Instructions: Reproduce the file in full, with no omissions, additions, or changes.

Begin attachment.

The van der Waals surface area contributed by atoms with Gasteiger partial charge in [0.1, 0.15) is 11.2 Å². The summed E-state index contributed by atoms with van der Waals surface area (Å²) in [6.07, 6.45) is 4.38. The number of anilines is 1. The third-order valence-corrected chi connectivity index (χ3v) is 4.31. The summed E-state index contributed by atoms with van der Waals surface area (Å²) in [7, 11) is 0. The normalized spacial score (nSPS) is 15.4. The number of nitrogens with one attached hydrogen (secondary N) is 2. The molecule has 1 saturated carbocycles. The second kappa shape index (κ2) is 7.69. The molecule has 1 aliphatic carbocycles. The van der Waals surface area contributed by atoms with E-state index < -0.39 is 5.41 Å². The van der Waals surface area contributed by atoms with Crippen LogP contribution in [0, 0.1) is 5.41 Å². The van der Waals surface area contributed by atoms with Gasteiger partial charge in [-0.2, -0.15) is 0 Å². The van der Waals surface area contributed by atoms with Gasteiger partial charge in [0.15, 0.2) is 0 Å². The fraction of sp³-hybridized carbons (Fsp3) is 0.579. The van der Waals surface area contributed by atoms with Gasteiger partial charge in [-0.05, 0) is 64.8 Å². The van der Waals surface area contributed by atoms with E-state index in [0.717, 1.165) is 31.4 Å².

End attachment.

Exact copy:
The van der Waals surface area contributed by atoms with Gasteiger partial charge in [0.1, 0.15) is 11.2 Å². The summed E-state index contributed by atoms with van der Waals surface area (Å²) in [6.07, 6.45) is 4.38. The number of anilines is 1. The third-order valence-corrected chi connectivity index (χ3v) is 4.31. The summed E-state index contributed by atoms with van der Waals surface area (Å²) in [7, 11) is 0. The normalized spacial score (nSPS) is 15.4. The number of nitrogens with one attached hydrogen (secondary N) is 2. The molecule has 1 saturated carbocycles. The second kappa shape index (κ2) is 7.69. The molecule has 1 aliphatic carbocycles. The van der Waals surface area contributed by atoms with E-state index < -0.39 is 5.41 Å². The van der Waals surface area contributed by atoms with Crippen LogP contribution in [0, 0.1) is 5.41 Å². The van der Waals surface area contributed by atoms with Gasteiger partial charge in [-0.2, -0.15) is 0 Å². The van der Waals surface area contributed by atoms with Gasteiger partial charge in [0.15, 0.2) is 0 Å². The fraction of sp³-hybridized carbons (Fsp3) is 0.579. The van der Waals surface area contributed by atoms with Gasteiger partial charge in [-0.05, 0) is 64.8 Å². The van der Waals surface area contributed by atoms with E-state index in [0.717, 1.165) is 31.4 Å².